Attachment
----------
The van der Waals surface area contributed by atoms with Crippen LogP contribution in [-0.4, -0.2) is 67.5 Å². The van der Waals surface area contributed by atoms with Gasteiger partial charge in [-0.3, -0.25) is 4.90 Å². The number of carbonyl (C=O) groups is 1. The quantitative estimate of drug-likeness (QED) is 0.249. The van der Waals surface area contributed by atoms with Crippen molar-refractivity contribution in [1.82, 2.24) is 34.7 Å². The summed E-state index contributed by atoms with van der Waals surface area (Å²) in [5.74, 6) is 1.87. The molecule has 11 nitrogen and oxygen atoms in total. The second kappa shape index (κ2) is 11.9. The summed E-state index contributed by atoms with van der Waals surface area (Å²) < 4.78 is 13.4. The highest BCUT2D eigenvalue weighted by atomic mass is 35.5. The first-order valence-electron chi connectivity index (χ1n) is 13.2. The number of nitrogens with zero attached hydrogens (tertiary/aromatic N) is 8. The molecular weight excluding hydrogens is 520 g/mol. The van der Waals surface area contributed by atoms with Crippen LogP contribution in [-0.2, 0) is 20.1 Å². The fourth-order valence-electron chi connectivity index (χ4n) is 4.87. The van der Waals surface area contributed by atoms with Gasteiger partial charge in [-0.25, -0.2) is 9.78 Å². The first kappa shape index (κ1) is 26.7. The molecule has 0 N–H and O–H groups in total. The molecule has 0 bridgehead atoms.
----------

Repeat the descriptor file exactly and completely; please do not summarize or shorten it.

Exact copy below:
The van der Waals surface area contributed by atoms with Crippen LogP contribution in [-0.4, -0.2) is 67.5 Å². The van der Waals surface area contributed by atoms with Gasteiger partial charge in [-0.3, -0.25) is 4.90 Å². The number of carbonyl (C=O) groups is 1. The quantitative estimate of drug-likeness (QED) is 0.249. The van der Waals surface area contributed by atoms with Crippen molar-refractivity contribution in [1.82, 2.24) is 34.7 Å². The summed E-state index contributed by atoms with van der Waals surface area (Å²) in [5.74, 6) is 1.87. The molecule has 11 nitrogen and oxygen atoms in total. The second kappa shape index (κ2) is 11.9. The summed E-state index contributed by atoms with van der Waals surface area (Å²) < 4.78 is 13.4. The highest BCUT2D eigenvalue weighted by atomic mass is 35.5. The first-order valence-electron chi connectivity index (χ1n) is 13.2. The number of nitrogens with zero attached hydrogens (tertiary/aromatic N) is 8. The molecular weight excluding hydrogens is 520 g/mol. The van der Waals surface area contributed by atoms with Crippen LogP contribution in [-0.2, 0) is 20.1 Å². The fourth-order valence-electron chi connectivity index (χ4n) is 4.87. The van der Waals surface area contributed by atoms with Gasteiger partial charge in [-0.25, -0.2) is 9.78 Å². The first kappa shape index (κ1) is 26.7. The molecule has 0 N–H and O–H groups in total. The molecule has 0 bridgehead atoms.